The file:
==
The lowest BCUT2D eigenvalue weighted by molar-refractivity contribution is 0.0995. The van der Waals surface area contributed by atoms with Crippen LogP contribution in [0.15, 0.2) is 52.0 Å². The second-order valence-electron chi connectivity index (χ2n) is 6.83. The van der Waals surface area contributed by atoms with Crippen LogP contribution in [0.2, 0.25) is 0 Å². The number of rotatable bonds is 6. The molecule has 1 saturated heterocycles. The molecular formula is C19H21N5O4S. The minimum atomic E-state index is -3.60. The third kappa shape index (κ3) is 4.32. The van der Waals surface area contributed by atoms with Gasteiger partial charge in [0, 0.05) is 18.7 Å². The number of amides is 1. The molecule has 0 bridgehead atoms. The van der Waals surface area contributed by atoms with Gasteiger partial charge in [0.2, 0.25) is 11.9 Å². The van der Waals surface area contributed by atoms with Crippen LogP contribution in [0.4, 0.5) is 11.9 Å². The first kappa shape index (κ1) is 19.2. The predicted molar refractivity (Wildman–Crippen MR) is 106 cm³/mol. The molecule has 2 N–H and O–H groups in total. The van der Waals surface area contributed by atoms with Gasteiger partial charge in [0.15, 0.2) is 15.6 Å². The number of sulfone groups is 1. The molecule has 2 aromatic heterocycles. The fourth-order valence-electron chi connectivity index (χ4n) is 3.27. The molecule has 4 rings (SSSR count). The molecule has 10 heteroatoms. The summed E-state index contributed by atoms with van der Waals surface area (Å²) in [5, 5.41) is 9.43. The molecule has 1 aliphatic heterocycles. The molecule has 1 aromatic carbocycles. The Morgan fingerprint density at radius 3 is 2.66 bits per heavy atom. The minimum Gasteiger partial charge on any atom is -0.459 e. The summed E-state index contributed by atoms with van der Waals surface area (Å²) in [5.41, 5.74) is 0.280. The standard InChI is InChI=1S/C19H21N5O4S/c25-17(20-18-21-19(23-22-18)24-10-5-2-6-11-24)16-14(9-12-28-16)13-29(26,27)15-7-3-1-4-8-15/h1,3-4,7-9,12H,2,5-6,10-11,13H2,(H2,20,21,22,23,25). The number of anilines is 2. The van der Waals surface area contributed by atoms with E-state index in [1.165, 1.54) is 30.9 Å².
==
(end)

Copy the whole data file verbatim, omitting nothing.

The lowest BCUT2D eigenvalue weighted by molar-refractivity contribution is 0.0995. The van der Waals surface area contributed by atoms with Crippen LogP contribution in [0.15, 0.2) is 52.0 Å². The second-order valence-electron chi connectivity index (χ2n) is 6.83. The van der Waals surface area contributed by atoms with Crippen LogP contribution in [0.2, 0.25) is 0 Å². The number of rotatable bonds is 6. The molecule has 1 saturated heterocycles. The molecular formula is C19H21N5O4S. The minimum atomic E-state index is -3.60. The third kappa shape index (κ3) is 4.32. The van der Waals surface area contributed by atoms with Gasteiger partial charge in [0, 0.05) is 18.7 Å². The number of amides is 1. The molecule has 0 bridgehead atoms. The van der Waals surface area contributed by atoms with Gasteiger partial charge in [0.2, 0.25) is 11.9 Å². The van der Waals surface area contributed by atoms with Crippen LogP contribution in [0.4, 0.5) is 11.9 Å². The first kappa shape index (κ1) is 19.2. The predicted molar refractivity (Wildman–Crippen MR) is 106 cm³/mol. The molecule has 2 N–H and O–H groups in total. The van der Waals surface area contributed by atoms with Gasteiger partial charge in [0.15, 0.2) is 15.6 Å². The number of sulfone groups is 1. The molecule has 2 aromatic heterocycles. The fourth-order valence-electron chi connectivity index (χ4n) is 3.27. The molecule has 4 rings (SSSR count). The molecule has 10 heteroatoms. The summed E-state index contributed by atoms with van der Waals surface area (Å²) in [5, 5.41) is 9.43. The molecule has 1 aliphatic heterocycles. The molecule has 1 aromatic carbocycles. The Morgan fingerprint density at radius 3 is 2.66 bits per heavy atom. The minimum Gasteiger partial charge on any atom is -0.459 e. The summed E-state index contributed by atoms with van der Waals surface area (Å²) in [5.41, 5.74) is 0.280. The standard InChI is InChI=1S/C19H21N5O4S/c25-17(20-18-21-19(23-22-18)24-10-5-2-6-11-24)16-14(9-12-28-16)13-29(26,27)15-7-3-1-4-8-15/h1,3-4,7-9,12H,2,5-6,10-11,13H2,(H2,20,21,22,23,25). The number of anilines is 2. The van der Waals surface area contributed by atoms with E-state index in [1.165, 1.54) is 30.9 Å².